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much more economic integration. i would say okay. what about public high school here in washington d.c.? a number of students are going to the military and starting businesses and have jobs. the question isn't segregation today, tomorrow and forever. it's education today, tomorrow and forever. that's what matters to me. what it can play is a small key part. if you have community members who say we choose to move to a neighborhood, let it happen. i see her in the back. she worked in massachusetts. they have a controlled-choice program. people decided i will move to
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cambridge and participate in the program to make it happen. the second oldest solitary integration is the program founded by black parents in 1966 they created project saying we'll give you financial resources and even work with the law to make it happen. so when people want to get involved i think the government should have a heavy hand. it can play discrimination as well as intervention as well as innovation. >> here is an experiment you can do on your own to confirm this. bring up a map of manhattan where the neighborhoods are color coded and then bring up a
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map of the school districts in manhattan. put those on your monitor next to each other and look how they do little loops and stuff. in order to make sure that the school district stays tracked with ethnic competition. partly it is an ongoing continuing problem with people who don't want their kids mixing with certain other kids. school choice is public policy. it involves taking public funds and devoting it to education. some people are against school choice because they don't like that the government is going to do this but i'm all for it. as to your other question regarding is it okay, i think is it okay is probably not the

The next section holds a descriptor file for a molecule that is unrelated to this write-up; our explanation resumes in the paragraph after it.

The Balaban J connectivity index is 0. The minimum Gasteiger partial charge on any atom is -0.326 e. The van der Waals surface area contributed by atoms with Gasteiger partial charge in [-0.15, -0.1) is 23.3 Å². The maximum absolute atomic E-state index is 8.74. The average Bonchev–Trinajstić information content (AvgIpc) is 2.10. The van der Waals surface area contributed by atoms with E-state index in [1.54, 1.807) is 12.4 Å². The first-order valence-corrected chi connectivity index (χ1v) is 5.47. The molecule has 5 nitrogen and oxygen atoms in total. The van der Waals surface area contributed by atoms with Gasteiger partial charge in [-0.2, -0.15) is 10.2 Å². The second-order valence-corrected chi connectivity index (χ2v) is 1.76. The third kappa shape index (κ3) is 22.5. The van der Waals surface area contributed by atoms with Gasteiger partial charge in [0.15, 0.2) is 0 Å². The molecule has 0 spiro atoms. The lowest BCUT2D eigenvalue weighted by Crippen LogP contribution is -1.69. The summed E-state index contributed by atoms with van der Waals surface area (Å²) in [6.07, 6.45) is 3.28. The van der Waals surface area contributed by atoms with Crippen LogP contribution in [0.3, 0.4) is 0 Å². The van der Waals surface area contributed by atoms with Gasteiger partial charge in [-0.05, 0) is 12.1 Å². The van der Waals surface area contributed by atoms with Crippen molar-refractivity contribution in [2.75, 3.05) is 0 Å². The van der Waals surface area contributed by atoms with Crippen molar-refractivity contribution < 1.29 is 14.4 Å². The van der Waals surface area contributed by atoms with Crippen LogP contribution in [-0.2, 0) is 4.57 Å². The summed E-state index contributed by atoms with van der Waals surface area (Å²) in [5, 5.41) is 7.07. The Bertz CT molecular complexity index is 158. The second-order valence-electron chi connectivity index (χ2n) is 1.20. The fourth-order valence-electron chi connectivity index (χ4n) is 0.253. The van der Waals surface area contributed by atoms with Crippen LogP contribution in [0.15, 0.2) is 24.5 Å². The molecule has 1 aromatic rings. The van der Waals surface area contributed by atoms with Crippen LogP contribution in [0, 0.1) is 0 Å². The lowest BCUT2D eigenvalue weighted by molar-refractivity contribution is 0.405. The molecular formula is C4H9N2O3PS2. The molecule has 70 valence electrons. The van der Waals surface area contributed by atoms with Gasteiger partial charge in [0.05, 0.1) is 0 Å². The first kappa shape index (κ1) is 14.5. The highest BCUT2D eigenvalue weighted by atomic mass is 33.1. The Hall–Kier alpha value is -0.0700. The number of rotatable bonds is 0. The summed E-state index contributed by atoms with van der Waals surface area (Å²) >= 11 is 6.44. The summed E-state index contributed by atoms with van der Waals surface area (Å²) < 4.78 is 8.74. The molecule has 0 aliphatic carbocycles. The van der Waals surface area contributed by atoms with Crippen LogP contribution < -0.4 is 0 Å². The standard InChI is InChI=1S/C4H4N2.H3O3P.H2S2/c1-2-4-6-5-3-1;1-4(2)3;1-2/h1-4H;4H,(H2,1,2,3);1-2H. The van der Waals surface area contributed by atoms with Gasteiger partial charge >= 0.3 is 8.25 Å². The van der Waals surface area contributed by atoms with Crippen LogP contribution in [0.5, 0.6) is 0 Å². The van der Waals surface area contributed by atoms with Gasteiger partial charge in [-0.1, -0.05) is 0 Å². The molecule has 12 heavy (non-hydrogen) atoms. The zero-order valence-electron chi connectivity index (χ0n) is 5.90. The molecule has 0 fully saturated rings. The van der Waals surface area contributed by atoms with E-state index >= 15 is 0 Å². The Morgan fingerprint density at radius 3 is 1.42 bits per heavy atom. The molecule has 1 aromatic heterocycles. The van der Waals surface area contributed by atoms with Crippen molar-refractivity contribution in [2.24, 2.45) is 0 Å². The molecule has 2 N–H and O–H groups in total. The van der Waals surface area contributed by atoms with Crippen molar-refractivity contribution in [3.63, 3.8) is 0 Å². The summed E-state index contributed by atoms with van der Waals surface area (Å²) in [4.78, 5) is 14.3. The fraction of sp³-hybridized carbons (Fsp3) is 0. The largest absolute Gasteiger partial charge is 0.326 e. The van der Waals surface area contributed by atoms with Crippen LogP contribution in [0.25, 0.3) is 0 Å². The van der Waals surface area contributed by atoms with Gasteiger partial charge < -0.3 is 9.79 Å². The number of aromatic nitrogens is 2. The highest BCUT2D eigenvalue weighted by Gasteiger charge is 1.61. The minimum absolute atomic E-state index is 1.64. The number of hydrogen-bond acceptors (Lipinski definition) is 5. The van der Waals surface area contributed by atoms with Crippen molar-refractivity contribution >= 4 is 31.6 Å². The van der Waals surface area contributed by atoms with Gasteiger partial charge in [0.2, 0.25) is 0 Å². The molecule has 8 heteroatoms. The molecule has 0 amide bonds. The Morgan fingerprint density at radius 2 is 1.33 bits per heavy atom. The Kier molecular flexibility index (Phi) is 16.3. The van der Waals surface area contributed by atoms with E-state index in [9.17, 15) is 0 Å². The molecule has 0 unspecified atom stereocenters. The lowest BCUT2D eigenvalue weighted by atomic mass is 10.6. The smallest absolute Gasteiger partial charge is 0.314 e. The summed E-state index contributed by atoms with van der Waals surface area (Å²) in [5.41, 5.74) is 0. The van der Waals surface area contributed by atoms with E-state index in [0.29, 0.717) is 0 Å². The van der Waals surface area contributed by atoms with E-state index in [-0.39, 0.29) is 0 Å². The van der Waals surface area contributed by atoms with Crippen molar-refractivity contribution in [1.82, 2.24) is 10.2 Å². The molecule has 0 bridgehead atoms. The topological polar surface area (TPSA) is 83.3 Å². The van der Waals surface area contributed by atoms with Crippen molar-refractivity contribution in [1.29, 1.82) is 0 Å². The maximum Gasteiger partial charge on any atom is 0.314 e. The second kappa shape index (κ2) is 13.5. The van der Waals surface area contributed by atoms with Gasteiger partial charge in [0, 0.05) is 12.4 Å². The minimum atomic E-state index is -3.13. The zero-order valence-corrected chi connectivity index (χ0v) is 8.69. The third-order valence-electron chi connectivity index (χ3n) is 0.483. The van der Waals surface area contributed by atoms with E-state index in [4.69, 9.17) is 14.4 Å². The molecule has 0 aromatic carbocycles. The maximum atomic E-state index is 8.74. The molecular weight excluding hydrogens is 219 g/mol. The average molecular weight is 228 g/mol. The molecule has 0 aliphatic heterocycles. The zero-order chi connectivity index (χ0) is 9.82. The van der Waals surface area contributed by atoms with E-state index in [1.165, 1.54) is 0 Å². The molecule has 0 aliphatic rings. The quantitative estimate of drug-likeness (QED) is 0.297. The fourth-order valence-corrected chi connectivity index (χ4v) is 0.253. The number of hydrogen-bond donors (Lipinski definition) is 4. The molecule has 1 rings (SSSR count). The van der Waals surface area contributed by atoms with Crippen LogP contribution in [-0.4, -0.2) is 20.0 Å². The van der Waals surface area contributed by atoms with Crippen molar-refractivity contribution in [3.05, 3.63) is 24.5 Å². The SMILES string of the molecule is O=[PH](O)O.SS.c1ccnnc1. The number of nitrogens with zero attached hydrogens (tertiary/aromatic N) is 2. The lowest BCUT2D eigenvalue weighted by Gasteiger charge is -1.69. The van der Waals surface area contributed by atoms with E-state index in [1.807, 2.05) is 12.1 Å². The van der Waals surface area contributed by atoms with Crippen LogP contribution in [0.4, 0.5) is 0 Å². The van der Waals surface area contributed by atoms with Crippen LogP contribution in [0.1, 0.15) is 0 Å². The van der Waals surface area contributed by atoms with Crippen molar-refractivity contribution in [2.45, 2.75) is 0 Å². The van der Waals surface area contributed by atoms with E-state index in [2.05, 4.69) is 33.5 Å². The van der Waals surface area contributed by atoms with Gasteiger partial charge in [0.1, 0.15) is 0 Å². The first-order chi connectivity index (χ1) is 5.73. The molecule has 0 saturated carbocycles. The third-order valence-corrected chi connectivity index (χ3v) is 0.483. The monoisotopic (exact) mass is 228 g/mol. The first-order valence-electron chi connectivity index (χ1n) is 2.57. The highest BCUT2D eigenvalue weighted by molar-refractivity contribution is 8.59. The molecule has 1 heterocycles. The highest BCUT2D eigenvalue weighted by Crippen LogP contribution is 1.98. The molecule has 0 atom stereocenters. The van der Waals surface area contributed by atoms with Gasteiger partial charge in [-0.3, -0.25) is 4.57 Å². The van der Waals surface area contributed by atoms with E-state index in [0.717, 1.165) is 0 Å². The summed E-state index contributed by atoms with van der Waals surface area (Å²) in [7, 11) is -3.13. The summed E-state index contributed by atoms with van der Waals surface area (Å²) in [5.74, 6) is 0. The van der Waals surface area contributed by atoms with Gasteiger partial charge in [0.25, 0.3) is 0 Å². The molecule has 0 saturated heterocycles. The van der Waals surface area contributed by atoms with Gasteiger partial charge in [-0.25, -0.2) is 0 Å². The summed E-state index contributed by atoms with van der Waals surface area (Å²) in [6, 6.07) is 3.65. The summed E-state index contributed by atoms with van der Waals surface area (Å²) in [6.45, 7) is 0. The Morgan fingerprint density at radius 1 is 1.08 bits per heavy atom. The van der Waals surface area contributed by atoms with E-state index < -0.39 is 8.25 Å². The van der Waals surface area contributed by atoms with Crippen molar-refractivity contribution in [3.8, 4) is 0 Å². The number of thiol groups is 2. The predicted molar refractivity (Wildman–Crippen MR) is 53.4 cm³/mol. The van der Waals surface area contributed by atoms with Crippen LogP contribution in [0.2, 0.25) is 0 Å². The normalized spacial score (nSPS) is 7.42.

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right way to frame it. i think policy is about tradeoffs. it's not do we want literacy or do we want citizenship education? obviously we want both. the question is how do we prioritize both. they begin to drop off and other people whom priorities are out of wlhack. should it be a priority or should we pursue and be indifferent to the student body. so i wouldn't want to say well, let's sacrifice all other priorities and let's not care whether kids learn to read and write because everything must be sacrificed into desegregation, the only thing we care about.